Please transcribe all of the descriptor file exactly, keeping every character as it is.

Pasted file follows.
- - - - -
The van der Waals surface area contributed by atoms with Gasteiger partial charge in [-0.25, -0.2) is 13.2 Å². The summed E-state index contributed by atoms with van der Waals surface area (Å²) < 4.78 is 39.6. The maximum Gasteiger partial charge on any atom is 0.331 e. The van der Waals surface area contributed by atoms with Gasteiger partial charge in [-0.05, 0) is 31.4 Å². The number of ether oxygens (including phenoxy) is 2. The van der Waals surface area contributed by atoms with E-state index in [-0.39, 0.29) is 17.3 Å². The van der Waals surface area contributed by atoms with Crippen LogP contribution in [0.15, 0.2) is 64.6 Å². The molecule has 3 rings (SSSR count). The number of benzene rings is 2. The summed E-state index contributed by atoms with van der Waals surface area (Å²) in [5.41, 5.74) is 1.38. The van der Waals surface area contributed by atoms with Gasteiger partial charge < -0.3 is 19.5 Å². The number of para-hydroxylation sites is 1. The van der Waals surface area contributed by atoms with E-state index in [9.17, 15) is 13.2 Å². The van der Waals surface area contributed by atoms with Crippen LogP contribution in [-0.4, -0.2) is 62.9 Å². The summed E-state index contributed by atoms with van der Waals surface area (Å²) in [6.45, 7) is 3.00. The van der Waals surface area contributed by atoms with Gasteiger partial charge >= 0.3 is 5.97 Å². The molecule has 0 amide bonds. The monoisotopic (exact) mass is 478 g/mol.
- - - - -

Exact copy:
The van der Waals surface area contributed by atoms with Gasteiger partial charge in [-0.25, -0.2) is 13.2 Å². The summed E-state index contributed by atoms with van der Waals surface area (Å²) < 4.78 is 39.6. The maximum Gasteiger partial charge on any atom is 0.331 e. The van der Waals surface area contributed by atoms with Gasteiger partial charge in [-0.05, 0) is 31.4 Å². The number of ether oxygens (including phenoxy) is 2. The van der Waals surface area contributed by atoms with E-state index in [-0.39, 0.29) is 17.3 Å². The van der Waals surface area contributed by atoms with Crippen LogP contribution in [0.15, 0.2) is 64.6 Å². The molecule has 3 rings (SSSR count). The number of benzene rings is 2. The summed E-state index contributed by atoms with van der Waals surface area (Å²) in [5.41, 5.74) is 1.38. The van der Waals surface area contributed by atoms with Gasteiger partial charge < -0.3 is 19.5 Å². The number of para-hydroxylation sites is 1. The van der Waals surface area contributed by atoms with E-state index in [9.17, 15) is 13.2 Å². The van der Waals surface area contributed by atoms with Crippen LogP contribution in [-0.4, -0.2) is 62.9 Å². The summed E-state index contributed by atoms with van der Waals surface area (Å²) in [6.45, 7) is 3.00. The van der Waals surface area contributed by atoms with Gasteiger partial charge >= 0.3 is 5.97 Å². The molecule has 0 amide bonds. The monoisotopic (exact) mass is 478 g/mol.